1st Place/Grand Prize: Photograph by Jayaprakash Joghee Bojan, 2017 National Geographic Nature Photographer of the Year. A male orangutan peers from behind a tree while crossing a river in Borneo, Indonesia.

An image of an orangutan crossing a river in Indonesia has won the grand prize in the National Geographic Nature Photographer of the Year contest 2017.

Singaporean photographer Jayaprakash Joghee Bojan captured the image when he was about five feet deep in water in the Sekoyner River in Tanjung Puting National Park in Borneo, Indonesia, which is supposedly home to freshwater crocodiles.

The photograph was selected from over 11,000 entries, winning Bojan a $10,000 USD prize and publication of the image in an upcoming issue of National Geographic magazine.

Continues below…

He said, “Honestly, sometimes you just go blind when things like this happen. You’re so caught up. You really don’t know what’s happening.

“You don’t feel the pain, you don’t feel the mosquito bites, you don’t feel the cold, because your mind is completely lost in what’s happening in front of you.”

Todd Kennedy of New South Wales, Australia won first place in the Aerials category with his photo of a rock pool in Sydney at high tide.

Aerials 1st Place. Photograph by Todd Kennedy, 2017 National Geographic Nature Photographer of the Year. In Sydney, Australia, the Pacific Ocean at high tide breaks over a natural rock pool enlarged in the 1930s. Avoiding the crowds at the city’s many beaches, a local swims laps.

Other winners included Jim Obester of Vancouver, Wash., who won first place in the Underwater category for a photo of an anemone and Karim Iliya of Haiku, Hawaii, who won first place in the Landscapes category for a photo from Hawai’i Volcanoes National Park.

Other winning images and more details about the competition can be found on the National Geographic website.


Underwater 1st Place. Photograph by Jim Obester, 2017 National Geographic Nature Photographer of the Year. Blue-filtered strobe lights stimulate fluorescent pigments in the clear tentacles of a tube-dwelling anemone in Hood Canal, Washington.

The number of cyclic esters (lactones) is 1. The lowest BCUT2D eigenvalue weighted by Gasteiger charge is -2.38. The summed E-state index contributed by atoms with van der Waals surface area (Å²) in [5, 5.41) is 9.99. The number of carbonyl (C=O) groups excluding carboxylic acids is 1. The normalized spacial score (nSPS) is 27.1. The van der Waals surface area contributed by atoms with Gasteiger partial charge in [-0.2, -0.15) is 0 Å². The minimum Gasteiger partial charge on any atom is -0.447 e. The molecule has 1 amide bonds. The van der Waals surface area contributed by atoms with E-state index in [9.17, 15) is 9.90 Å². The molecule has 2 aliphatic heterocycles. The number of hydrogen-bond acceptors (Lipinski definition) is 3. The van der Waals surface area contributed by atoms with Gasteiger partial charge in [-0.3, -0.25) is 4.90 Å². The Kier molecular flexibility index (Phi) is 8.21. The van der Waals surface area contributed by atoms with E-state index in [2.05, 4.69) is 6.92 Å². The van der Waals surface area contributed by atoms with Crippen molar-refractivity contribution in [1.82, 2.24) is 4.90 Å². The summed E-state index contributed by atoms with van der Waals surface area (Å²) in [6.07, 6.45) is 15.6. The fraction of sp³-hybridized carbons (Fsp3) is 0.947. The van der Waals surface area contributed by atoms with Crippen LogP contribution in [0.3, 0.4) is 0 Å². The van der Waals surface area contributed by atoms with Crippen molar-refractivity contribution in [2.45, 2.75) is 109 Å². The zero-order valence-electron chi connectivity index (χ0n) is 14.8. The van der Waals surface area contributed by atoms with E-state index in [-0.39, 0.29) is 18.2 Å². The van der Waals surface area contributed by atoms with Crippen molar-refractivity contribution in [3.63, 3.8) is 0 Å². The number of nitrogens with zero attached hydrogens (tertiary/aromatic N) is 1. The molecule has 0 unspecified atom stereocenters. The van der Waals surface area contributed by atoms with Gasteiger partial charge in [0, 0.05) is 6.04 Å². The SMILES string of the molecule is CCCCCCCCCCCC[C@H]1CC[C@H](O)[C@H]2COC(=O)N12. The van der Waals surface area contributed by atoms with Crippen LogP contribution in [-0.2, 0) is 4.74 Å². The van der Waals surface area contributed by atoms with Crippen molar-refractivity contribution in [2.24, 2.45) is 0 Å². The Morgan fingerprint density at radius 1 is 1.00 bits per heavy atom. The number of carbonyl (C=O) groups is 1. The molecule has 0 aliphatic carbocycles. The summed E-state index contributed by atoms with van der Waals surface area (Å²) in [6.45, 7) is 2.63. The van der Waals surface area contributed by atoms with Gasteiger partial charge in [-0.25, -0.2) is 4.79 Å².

Landscapes 1st Place. Photograph by Karim Iliya, 2017 National Geographic Nature Photographer of the Year. Shortly before twilight in Kalapana, Hawai’i, a fragment of the cooled lava tube broke away, leaving the molten rock to fan in a fiery spray for less than half an hour before returning to a steady flow.


Wildlife 2nd Place. Photograph by Alejandro Prieto, 2017 National Geographic Nature Photographer of the Year. An adult Caribbean pink flamingo feeds a chick in Yucatán, Mexico. Both parents alternate feeding chicks, at first with a liquid baby food called crop milk, and then with regurgitated food.


Aerials 2nd Place. Photograph by Takahiro Bessho, 2017 National Geographic Nature Photographer of the Year. Snow-covered metasequoia trees, also called dawn redwoods, interlace over a road in Takashima, Japan.


Underwater 2nd Place. Photograph by Shane Gross, 2017 National Geographic Nature Photographer of the Year. Typically a shy species, a Caribbean reef shark investigates a remote-triggered camera in Cuba’s Gardens of the Queen marine protected area.


Landscapes 2nd Place. Photograph by Yuhan Liao, 2017 National Geographic Nature Photographer of the Year. Sunlight glances off mineral strata of different colours in Dushanzi Grand Canyon, China.


Keep checking back to Amateur Photographer for the latest news and features